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McCaul Pushes for State Department’s Afghanistan Docs
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McCaul Pushes for State Department’s Afghanistan Docs

Plus: A researcher calls for Congress to sanction Xi Jinping.

Rep. Michael McCaul speaks with Secretary of State Antony Blinken during a House Foreign Affairs Committee hearing Thursday. (Bill Clark/CQ-Roll Call, Inc via Getty Images)

House Foreign Affairs Committee Chairman Mike McCaul is threatening Secretary of State Antony Blinken with a subpoena early next week if Blinken does not provide key documents related to the Biden administration’s disastrous 2021 Afghanistan withdrawal.

During a committee hearing Thursday, McCaul set a close-of-business Monday deadline for Blinken to turn over an internal dissent cable more than 20 State Department officials sent in July 2021 warning of the potential collapse of Kabul if the withdrawal proceeded. It’s the firmest threat he’s made yet to use House Republicans’ oversight powers after months of staff-level discussions with the State Department.

“This committee and the American people, after what happened—for God’s sake after what happened in that dreadful August—need to see this cable,” McCaul told Blinken on Thursday.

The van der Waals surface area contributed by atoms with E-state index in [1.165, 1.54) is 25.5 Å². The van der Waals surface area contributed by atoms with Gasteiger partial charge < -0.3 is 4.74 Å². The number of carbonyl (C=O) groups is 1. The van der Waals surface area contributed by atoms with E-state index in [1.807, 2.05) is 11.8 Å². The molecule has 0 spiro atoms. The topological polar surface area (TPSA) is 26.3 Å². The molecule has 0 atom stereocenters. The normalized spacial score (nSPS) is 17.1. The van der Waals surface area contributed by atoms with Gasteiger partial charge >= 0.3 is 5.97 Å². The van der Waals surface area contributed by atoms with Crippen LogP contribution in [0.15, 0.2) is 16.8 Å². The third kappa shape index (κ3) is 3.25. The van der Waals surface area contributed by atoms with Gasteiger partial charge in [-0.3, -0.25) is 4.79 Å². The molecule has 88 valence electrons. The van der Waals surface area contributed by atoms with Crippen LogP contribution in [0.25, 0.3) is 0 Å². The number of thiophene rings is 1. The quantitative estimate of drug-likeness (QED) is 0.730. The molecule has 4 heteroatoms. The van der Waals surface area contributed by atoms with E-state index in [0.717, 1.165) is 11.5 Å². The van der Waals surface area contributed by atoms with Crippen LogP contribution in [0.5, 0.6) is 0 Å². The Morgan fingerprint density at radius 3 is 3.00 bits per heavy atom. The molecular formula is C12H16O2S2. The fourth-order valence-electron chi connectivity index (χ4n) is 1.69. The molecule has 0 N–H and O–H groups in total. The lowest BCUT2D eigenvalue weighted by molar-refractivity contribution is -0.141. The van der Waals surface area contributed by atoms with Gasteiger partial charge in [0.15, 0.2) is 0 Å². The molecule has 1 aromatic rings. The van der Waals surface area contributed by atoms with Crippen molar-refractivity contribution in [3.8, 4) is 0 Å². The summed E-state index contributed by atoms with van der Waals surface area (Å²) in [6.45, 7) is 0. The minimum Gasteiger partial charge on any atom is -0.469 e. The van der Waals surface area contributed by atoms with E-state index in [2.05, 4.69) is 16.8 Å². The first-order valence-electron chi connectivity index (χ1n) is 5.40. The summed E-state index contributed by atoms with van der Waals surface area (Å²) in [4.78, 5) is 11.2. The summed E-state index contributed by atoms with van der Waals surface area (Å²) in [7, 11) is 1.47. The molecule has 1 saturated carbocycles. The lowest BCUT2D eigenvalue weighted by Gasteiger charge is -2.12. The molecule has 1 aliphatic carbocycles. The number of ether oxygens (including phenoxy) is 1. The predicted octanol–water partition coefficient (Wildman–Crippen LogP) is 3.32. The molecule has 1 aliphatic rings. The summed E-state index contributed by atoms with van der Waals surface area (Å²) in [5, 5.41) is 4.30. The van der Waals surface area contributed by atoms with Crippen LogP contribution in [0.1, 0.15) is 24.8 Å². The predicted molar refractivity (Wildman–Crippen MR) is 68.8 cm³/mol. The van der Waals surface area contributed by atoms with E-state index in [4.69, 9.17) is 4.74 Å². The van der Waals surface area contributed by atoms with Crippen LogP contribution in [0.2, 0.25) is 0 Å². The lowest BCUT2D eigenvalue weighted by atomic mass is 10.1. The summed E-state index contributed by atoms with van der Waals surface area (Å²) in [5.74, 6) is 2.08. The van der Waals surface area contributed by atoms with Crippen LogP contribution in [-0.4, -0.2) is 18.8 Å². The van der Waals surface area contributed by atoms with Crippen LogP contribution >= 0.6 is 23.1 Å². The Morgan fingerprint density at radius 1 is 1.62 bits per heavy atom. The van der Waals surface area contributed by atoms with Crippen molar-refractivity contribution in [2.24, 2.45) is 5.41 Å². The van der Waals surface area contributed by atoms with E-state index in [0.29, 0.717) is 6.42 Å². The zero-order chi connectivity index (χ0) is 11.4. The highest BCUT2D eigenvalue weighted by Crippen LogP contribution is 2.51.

Blinken resisted the idea of delivering the full cable to lawmakers: He argued the State Department’s dissent channel allows anyone in the department to “speak truth to power,” and personnel have assurances such communications will remain confidential.

“It is vital to me that we preserve the integrity of that process and of that channel, that we not take any steps that could have a chilling effect on the willingness of others to come forward in the future to express dissenting views on the policies that are being pursued,” Blinken told the committee.

Rather than disclosing the whole document, Blinken said his staff is prepared “to make the relevant information in that cable available” in a briefing with lawmakers.

McCaul wasn’t satisfied with that argument. He cited remarks from former ambassador Thomas Boyatt, who in a written statement to the committee said it’s “bullshit” to claim oversight from Congress would have a chilling effect on the dissent channel.